Of course, great story aside, he’s cratered since then, with just 4 extra base hits in the last 6 weeks, which is Pierre-like levels of mediocrity. Ah hell, it doesn’t matter. He shouldn’t be starting every day anymore, but that’s a topic we’ve already covered. He gets an A simply because I shudder to think what would have happened if he hadn’t held things down for the first two months.

Andy LaRoche (.192/.294/.341 2hr 3rbi) (incomplete)
Seems like LaRoche is shaping up to be part of the next Dodgers holy war, following in the footsteps of Juan Pierre and Hee-Seop Choi. No, he hasn’t done much in the bigs. But the people who want to write him off are insane – he’s gotten just 44 at-bats this year. Look, he’s got nothing more to prove in the minors (career .895 OPS). The Dodgers need power. Blake DeWitt is slumping badly. So then why can’t LaRoche ever start more than two games in a row? Why has he been benched the day after hitting a home run both times? Some things, I’ll never understand.

Shortstop
Rafael Furcal (.366/.448/.597 5hr 16rbi) (R)
That’s right, I gave Furcal an “R”. Why? Because the best way I can sum up his 2008 is “ARRRRRRRGGGHH!!!!” From the best start of his career, to an injury that was to keep him out a few days, to surgery that will end with him missing 4 months. Despite everything that’s gone wrong with this season, it’s hard to point to anything that was more damaging than this. Furcal’s back woes not only cost the team its hottest hitter, but lead to the failings of Hu, the misery of Angel Berroa, and the so-far entertaining Nomar era. Think about it, the Dodgers are one game out. It’s not much of a stretch to say that if Furcal had stayed healthy, the Dodgers are in first place, is it?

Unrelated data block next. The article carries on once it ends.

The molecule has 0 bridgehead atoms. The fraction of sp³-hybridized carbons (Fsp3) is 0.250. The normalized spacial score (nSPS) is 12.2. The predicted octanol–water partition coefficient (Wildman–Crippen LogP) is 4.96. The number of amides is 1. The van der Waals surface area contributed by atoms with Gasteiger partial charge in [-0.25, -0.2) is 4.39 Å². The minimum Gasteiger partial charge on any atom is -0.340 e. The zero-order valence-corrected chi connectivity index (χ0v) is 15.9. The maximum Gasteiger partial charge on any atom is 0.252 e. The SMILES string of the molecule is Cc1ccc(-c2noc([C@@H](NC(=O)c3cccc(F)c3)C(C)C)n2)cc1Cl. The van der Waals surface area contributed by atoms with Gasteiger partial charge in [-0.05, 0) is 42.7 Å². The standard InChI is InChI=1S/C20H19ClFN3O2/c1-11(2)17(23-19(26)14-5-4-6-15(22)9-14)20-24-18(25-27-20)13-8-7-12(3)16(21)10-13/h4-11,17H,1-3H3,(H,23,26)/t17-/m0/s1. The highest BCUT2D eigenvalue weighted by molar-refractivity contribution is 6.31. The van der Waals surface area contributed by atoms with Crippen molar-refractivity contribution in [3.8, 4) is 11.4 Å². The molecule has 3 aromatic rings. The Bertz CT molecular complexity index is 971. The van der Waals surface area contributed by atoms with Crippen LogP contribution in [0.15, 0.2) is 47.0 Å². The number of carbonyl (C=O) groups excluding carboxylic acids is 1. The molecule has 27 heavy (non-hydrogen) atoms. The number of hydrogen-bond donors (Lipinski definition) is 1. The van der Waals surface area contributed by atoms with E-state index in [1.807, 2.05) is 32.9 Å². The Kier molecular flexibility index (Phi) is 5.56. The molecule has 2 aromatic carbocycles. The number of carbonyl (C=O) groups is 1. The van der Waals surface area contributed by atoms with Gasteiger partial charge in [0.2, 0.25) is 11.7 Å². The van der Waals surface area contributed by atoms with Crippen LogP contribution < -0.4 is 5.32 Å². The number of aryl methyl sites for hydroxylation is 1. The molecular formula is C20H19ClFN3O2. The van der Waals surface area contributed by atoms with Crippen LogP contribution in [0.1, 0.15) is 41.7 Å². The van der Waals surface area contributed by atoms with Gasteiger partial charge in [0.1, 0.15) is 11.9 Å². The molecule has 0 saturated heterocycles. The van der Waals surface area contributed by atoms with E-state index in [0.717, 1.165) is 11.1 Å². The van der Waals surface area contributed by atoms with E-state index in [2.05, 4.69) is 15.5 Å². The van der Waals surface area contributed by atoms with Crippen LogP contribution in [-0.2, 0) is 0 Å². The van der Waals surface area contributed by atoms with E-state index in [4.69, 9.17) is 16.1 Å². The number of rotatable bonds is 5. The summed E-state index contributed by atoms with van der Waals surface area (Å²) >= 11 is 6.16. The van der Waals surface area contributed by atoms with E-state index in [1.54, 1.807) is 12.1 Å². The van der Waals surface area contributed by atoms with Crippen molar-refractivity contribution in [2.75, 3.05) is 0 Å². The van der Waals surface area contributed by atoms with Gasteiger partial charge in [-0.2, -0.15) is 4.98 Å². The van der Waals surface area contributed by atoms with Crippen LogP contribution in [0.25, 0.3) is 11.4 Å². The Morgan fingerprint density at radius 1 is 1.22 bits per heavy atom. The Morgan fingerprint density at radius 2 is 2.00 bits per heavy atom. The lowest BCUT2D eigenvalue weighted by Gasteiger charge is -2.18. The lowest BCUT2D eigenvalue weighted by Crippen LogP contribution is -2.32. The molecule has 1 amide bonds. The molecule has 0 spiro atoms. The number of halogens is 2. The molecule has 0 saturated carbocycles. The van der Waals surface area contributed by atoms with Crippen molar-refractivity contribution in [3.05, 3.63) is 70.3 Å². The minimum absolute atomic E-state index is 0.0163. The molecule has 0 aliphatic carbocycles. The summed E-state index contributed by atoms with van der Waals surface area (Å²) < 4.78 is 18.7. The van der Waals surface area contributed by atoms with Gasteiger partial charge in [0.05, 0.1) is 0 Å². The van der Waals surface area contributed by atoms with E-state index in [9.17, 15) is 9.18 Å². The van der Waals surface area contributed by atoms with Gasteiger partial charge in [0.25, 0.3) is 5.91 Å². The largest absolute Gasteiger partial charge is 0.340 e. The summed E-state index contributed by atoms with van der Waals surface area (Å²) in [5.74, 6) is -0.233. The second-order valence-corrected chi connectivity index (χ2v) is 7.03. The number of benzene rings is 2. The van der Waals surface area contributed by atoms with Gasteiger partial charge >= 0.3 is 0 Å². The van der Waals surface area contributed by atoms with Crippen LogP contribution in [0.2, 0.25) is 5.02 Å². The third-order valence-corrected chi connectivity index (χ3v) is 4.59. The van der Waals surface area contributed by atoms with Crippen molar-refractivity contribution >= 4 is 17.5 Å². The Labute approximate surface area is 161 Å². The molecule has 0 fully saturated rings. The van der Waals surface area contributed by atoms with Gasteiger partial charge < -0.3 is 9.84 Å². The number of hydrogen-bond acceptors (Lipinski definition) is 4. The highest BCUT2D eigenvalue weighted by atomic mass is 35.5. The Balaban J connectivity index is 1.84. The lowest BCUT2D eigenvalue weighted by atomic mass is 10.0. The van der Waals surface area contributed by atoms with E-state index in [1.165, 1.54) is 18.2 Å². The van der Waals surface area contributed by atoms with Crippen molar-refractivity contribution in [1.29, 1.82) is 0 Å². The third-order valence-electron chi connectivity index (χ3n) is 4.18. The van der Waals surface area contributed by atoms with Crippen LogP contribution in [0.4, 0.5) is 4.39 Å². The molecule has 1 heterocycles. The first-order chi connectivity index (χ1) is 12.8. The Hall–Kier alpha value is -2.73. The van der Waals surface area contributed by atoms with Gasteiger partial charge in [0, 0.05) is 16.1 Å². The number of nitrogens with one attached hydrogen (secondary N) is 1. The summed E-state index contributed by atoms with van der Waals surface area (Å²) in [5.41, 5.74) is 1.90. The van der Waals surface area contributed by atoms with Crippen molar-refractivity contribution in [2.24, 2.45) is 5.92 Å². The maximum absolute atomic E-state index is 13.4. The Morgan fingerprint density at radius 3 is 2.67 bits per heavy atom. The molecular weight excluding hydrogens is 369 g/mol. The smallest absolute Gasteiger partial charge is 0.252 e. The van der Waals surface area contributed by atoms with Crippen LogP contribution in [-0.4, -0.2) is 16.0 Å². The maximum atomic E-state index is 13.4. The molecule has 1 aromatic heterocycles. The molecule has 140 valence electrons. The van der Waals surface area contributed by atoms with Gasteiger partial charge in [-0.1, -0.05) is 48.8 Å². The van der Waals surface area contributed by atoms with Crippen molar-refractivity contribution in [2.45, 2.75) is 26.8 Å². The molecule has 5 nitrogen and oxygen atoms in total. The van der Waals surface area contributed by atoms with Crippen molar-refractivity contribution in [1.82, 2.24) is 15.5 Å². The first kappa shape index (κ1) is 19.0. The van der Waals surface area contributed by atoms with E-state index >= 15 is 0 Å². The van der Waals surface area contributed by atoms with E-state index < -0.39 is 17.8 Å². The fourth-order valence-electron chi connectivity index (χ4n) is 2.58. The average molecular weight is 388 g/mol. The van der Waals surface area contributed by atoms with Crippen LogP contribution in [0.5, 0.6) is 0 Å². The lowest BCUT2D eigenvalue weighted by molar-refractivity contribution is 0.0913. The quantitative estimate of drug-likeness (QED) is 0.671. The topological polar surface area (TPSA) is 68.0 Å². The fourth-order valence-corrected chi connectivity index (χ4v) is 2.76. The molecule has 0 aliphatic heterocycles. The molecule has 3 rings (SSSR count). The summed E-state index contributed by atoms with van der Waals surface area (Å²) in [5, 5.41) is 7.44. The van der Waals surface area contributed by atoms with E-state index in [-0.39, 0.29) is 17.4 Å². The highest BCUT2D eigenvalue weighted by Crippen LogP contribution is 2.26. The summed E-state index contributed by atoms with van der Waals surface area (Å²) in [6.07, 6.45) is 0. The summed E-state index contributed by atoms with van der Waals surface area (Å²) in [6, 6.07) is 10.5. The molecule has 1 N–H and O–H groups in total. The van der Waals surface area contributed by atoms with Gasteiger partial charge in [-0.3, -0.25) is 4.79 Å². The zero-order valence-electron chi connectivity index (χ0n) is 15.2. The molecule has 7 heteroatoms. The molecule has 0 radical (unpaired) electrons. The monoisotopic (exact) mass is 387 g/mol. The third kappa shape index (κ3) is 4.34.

Angel Berroa
(.192/.253/.219 0hr 0rbi) (F)
I have to say, of all the stats I looked up for this article, Berroa surprised me more than anybody. He really has zero RBI? Not even one? Despite starting 21 games? That would be incredible, if it weren’t so depressing. Look at it this way, Berroa’s had 72 at-bats without an RBI. That’s the most in MLB by a large margin, nearly double the 40 at-bats by Washington’s Roger Bernadina. Yikes! Actually, now that I think about it, maybe Berroa doesn’t deserve an F here. Maybe he should be getting a C. I mean, it’s not like we didn’t all know he was going to suck from day one. And to the surprise of no one except perhaps Ned Colletti, he has. He’s been exactly as bad as we thought, not that it was possible to be any worse, so in that sense he’s been the average Angel Berroa.